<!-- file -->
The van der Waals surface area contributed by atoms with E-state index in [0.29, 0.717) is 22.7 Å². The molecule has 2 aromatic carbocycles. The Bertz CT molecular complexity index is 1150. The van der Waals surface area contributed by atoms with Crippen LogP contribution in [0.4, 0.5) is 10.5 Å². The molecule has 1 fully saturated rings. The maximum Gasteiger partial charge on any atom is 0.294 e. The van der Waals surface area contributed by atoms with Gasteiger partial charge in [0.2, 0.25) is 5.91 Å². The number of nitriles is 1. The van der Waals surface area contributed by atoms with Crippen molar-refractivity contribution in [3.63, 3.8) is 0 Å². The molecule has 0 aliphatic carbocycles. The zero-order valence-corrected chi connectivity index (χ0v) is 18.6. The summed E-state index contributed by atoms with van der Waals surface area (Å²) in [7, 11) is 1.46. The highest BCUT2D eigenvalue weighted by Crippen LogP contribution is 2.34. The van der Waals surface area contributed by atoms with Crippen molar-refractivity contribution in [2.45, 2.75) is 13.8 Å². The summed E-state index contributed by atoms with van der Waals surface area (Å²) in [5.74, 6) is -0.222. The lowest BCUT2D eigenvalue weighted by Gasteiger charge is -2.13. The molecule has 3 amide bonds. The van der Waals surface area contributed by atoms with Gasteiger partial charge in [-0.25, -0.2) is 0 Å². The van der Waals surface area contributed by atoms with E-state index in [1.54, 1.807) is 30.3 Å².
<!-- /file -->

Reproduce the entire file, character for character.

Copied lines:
The van der Waals surface area contributed by atoms with E-state index in [0.29, 0.717) is 22.7 Å². The molecule has 2 aromatic carbocycles. The Bertz CT molecular complexity index is 1150. The van der Waals surface area contributed by atoms with Crippen LogP contribution in [0.4, 0.5) is 10.5 Å². The molecule has 1 fully saturated rings. The maximum Gasteiger partial charge on any atom is 0.294 e. The van der Waals surface area contributed by atoms with Gasteiger partial charge in [0.2, 0.25) is 5.91 Å². The number of nitriles is 1. The van der Waals surface area contributed by atoms with Crippen molar-refractivity contribution in [3.63, 3.8) is 0 Å². The molecule has 0 aliphatic carbocycles. The zero-order valence-corrected chi connectivity index (χ0v) is 18.6. The summed E-state index contributed by atoms with van der Waals surface area (Å²) in [7, 11) is 1.46. The highest BCUT2D eigenvalue weighted by Crippen LogP contribution is 2.34. The van der Waals surface area contributed by atoms with Crippen molar-refractivity contribution in [2.45, 2.75) is 13.8 Å². The summed E-state index contributed by atoms with van der Waals surface area (Å²) in [5.74, 6) is -0.222. The lowest BCUT2D eigenvalue weighted by Gasteiger charge is -2.13. The molecule has 3 amide bonds. The van der Waals surface area contributed by atoms with Gasteiger partial charge in [-0.25, -0.2) is 0 Å². The van der Waals surface area contributed by atoms with E-state index in [1.54, 1.807) is 30.3 Å².